"Down, down, Hosni Mubarak," a group of more than 200 chanted as they tried to gather in central Cairo's Tahrir Square. Police hauled away a group of about a dozen protesters, shouting "freedom, freedom" near parliament, minutes later.
Hundreds of riot police were also stationed across the capital, encircling small groups of protesters as they gathered to converge on the centre.
Police beat some with sticks and dragged dozens away, witnesses said. They also chased off reporters and seized cameras being used by media trying to cover the protest.
Plain-clothed policemen detain a protestor. (Photo: AFP)
Such demonstrations are rare in Egypt, an important US ally in the region, and are usually swiftly quashed by security forces.
"We are seeking to do away with injustice and other bad things," screamed Meena Samir, a student at Cairo University.
Call for political freedom
The pro-reform group behind the protest, the Sixth of April Youth, is seeking constitutional amendments and an end to an emergency law that sanctions indefinite detentions. Egypt holds a parliament election this year and a presidential vote in 2011.
Mubarak's National Democratic Party is expected to win an overwhelming majority in parliament. But human rights groups, which have long complained of manipulation of Egyptian voting, are calling for international oversight of the elections.
Mubarak, 81, has not said whether he will run for a sixth presidential term but, if he does not, many Egyptians believe he will try to hand power to his politician son, Gamal, 46.
Rules outlined in the constitution make it almost impossible for any candidate to mount a realistic challenge for the presidency without the backing of Mubarak's ruling party.
"What we are calling for is political freedom for Egyptians through peaceful means. Our aim is to instigate political movement among the people to demand their rights," Omar Ali, a April 6 movement organiser, told Reuters before the protest.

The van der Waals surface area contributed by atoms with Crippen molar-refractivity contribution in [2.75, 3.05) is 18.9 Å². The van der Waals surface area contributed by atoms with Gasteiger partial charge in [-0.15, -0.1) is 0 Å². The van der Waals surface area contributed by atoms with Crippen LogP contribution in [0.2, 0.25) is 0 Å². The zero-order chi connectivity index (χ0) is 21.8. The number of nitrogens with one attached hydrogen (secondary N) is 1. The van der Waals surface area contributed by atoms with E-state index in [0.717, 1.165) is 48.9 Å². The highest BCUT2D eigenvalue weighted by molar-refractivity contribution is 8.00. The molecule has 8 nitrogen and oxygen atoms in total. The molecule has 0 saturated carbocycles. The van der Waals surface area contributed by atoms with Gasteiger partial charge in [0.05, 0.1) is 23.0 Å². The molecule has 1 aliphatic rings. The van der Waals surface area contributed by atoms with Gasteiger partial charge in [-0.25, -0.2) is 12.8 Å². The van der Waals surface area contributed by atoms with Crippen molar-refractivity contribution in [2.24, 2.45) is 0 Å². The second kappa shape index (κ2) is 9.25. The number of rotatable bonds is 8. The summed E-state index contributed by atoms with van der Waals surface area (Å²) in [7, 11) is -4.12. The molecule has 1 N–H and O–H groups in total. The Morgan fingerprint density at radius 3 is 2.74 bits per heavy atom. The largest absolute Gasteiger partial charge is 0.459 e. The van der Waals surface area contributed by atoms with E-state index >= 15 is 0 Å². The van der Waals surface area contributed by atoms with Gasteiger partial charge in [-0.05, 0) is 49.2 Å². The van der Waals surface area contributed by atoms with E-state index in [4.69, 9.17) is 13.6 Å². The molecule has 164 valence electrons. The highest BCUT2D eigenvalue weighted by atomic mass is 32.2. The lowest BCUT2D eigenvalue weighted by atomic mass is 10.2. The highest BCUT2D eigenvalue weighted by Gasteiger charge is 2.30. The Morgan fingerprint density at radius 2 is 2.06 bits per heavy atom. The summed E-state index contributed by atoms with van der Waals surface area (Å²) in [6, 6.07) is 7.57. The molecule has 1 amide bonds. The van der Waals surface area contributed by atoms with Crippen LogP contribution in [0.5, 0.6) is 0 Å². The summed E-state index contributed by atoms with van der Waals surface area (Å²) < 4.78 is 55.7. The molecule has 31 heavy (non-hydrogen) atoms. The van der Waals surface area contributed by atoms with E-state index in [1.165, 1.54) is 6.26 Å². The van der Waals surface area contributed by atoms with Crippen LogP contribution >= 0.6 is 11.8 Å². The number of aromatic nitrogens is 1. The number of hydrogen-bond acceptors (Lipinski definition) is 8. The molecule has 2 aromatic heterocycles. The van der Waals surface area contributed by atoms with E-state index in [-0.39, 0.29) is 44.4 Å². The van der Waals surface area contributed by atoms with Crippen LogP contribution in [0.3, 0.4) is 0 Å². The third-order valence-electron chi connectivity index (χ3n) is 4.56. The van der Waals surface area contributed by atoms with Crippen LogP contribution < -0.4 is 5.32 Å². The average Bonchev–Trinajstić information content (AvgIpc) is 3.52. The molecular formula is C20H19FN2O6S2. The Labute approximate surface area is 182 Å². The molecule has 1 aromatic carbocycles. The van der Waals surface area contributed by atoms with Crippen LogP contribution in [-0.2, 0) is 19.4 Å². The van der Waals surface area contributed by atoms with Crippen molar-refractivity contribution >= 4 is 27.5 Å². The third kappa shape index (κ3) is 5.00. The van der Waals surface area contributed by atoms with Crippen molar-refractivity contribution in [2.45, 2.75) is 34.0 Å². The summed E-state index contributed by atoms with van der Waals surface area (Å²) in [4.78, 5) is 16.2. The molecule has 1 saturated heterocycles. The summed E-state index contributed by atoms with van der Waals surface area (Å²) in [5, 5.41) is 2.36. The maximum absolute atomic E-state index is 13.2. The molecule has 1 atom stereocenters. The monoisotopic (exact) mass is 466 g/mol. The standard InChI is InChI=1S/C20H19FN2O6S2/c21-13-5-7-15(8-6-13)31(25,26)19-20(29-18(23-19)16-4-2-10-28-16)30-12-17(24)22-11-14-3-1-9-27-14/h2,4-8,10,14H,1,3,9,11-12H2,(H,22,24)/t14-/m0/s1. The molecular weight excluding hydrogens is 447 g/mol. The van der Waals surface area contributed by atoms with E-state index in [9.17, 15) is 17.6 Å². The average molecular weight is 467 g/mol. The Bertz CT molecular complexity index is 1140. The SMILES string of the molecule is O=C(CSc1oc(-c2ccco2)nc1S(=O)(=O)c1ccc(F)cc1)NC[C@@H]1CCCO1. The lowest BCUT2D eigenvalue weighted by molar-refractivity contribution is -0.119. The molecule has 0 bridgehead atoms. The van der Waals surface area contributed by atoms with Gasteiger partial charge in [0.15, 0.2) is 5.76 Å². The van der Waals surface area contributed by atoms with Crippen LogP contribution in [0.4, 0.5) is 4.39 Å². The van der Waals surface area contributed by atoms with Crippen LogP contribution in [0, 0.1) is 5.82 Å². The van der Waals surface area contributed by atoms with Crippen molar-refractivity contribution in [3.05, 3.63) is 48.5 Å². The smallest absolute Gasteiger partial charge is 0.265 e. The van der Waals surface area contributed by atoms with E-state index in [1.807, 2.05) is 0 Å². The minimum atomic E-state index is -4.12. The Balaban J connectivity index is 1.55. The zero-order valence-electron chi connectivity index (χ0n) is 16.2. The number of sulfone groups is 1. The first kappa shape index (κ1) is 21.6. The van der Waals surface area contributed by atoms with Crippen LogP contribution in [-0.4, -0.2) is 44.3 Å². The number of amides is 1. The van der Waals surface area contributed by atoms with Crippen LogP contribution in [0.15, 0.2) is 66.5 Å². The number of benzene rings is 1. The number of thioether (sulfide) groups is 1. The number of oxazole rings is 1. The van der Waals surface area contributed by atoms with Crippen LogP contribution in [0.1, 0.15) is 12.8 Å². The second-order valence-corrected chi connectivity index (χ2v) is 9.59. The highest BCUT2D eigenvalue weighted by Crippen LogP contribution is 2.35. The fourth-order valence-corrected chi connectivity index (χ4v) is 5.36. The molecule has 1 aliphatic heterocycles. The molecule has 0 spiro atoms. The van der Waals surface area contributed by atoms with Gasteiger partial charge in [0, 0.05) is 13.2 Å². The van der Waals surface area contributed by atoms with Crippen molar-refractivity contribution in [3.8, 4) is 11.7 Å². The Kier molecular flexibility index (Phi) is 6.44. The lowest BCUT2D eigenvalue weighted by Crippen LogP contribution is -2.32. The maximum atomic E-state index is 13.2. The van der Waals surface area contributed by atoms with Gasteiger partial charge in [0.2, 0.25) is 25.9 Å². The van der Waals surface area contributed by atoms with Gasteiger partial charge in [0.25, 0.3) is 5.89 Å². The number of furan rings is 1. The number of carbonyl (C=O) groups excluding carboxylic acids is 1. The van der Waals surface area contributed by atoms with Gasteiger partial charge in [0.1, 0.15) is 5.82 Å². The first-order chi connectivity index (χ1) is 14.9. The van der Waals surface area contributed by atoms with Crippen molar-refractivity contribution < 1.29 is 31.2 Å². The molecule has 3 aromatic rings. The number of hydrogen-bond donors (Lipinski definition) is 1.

'Shows fear of ruling party'
One group of more than 20 protesters that included opposition politician Ayman Nour, who came a distant second in the 2005 presidential race, was blocked by security from reaching the square, witnesses said.
A security source said about 60 people had been detained in central Cairo for demonstrating without a permit. Men in plain clothes with guns in holsters hauled some demonstrators away.
"If they want to take people, they have to do it in a civilized way. Nobody has a weapon... We are trying to express our opinion," said Salma Gaafar, one young protester.
After the protest, April 6 leader Ahmed Maher said the group would file a lawsuit against the Interior Ministry. "This shows the fear of the ruling (party) of any opposition - despite its claims that it allows democracy," he said.
Earlier on Tuesday, police detained seven students as they headed to central Cairo from Helwan University on Cairo's outskirts. Sixteen students were held as they made their way into the city from south of Cairo, a security source said.
The Arabic satellite channel Al-Jazeera reported that Egyptian police confiscated tapes from one of its TV crew covering the demonstrations in Cairo.
The April 6 group, formed after protests over surging prices in 2008 turned violent, and another group called Kefaya (Enough) are Egypt's two active anti-government movements. The main political opposition group, the Muslim Brotherhood, has a minority in parliament but has tended to avoid street protests.
Tuesday's march was supported by Nour's liberal Ghad (Tomorrow) opposition party.